In addition to a synchronous approach to online teaching, you can consider leveraging asynchronous options. Courses with an asynchronous component can be:

  • Fully asynchronous – i.e., all mandatory course components are asynchronous; any synchronous components are optional, such as office hours.
  • Blended or mixed modality – i.e., some mandatory course components are asynchronous, and some are synchronous.

To use asynchronous teaching and learning to your best advantage, consider:

  • available conceptual models
  • available Brightspace tools

For tips on synchronous learning tools, check out this webpage.

Conceptual Models for Asynchronous & Blended Learning

One model to help you design any learning experience, online or not, is the “CLAASS” lesson planning model. Essentially, the model provides a 6-step process for constructing a learning experience, as follows:

  • Capture their attention
  • Lead through to the learning outcomes
  • Assess previous knowledge
  • Activate new knowledge
  • Solidify with assessment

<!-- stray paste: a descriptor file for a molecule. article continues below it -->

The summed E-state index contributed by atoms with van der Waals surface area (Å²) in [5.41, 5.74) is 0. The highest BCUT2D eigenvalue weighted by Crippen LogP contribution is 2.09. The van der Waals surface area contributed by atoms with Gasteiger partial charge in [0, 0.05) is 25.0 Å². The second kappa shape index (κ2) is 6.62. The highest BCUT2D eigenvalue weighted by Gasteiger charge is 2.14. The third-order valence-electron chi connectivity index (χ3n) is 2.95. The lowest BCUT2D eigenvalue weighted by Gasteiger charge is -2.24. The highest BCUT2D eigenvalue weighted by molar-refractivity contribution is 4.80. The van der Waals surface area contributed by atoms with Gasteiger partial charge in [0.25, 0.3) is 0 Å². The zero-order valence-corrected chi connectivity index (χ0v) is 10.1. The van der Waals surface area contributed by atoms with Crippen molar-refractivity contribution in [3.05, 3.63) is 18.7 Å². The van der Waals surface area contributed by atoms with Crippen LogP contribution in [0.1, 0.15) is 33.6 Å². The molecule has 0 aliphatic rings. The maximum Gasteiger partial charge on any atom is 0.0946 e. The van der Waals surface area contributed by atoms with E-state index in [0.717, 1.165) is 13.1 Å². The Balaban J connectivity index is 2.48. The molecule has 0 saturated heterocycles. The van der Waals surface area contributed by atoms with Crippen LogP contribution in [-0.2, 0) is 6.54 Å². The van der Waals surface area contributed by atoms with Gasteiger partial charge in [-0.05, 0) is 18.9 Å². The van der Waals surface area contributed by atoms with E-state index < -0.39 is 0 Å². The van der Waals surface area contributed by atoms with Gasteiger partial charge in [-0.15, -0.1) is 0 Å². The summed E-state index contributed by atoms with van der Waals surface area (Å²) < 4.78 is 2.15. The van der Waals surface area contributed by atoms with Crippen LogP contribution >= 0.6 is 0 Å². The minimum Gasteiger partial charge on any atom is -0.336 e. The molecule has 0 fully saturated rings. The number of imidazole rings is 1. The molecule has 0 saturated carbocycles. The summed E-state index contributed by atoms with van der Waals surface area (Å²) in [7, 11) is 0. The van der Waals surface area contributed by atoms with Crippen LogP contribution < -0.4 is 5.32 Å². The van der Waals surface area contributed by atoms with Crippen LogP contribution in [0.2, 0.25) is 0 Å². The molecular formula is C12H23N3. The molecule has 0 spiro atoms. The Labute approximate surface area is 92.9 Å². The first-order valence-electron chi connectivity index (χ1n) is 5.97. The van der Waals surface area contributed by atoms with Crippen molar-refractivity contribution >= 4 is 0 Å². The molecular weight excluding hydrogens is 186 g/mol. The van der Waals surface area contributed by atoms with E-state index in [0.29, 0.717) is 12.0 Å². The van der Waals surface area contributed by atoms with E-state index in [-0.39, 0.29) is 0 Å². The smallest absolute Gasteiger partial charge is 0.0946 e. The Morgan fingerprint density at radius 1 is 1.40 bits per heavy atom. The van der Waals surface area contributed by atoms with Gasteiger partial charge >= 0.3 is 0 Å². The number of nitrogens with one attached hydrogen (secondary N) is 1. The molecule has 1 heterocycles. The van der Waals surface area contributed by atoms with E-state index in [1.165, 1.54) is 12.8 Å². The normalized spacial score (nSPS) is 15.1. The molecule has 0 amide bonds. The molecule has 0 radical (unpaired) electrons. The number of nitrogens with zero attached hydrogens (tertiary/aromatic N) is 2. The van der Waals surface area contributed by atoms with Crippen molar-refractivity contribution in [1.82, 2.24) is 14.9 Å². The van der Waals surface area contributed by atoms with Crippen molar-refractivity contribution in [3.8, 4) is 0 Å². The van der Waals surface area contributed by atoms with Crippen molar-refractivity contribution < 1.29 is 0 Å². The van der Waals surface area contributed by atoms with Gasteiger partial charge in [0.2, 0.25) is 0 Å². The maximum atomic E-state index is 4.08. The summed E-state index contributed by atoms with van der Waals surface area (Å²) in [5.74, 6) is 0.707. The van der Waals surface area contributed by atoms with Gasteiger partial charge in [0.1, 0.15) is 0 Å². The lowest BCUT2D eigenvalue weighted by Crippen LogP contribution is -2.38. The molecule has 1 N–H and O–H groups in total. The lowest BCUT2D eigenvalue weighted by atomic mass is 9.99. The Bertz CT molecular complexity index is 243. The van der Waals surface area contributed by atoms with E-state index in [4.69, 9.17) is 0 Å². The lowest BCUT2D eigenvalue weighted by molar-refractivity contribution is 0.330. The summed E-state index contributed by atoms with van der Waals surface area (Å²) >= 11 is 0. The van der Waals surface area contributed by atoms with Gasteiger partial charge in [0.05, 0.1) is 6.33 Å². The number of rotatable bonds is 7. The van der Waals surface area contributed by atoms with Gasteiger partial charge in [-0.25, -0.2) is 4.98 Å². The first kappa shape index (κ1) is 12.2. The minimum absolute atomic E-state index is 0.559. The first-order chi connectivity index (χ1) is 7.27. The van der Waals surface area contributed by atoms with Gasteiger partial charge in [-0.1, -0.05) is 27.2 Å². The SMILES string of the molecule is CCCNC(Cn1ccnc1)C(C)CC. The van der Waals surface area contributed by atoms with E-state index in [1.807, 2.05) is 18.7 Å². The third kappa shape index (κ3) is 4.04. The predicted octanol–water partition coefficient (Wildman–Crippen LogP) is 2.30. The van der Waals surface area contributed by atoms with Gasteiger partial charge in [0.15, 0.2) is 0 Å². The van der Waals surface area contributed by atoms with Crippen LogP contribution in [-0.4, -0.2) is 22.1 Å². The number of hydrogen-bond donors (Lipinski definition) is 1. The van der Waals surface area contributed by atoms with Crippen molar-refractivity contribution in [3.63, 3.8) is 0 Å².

• Summarize

While not every lesson we create will necessarily require each element, the CLAASS model prompts us to think about when and how we are doing things such as informing our students about our agenda and learning outcomes for the lesson, pre-assessing our students prior understanding of a topic, and/or checking their understanding of new content that you’ve introduced. As you build your online lesson, try to incorporate such elements into the asynchronous online experience.

Using the elements of the CLAASS model as our guide, we can sketch out a rough model for conceptualizing the online lesson experience, where (A) indicates an asynchronous element and (S) indicates a synchronous element:

Figure 1: A Lesson Model for Online Learning

We can further break that down to models that are either entirely asynchronous or blended:

Figure 2: An Asynchronous Lesson Plan Model

Figure 3: A Blended Lesson Plan Model

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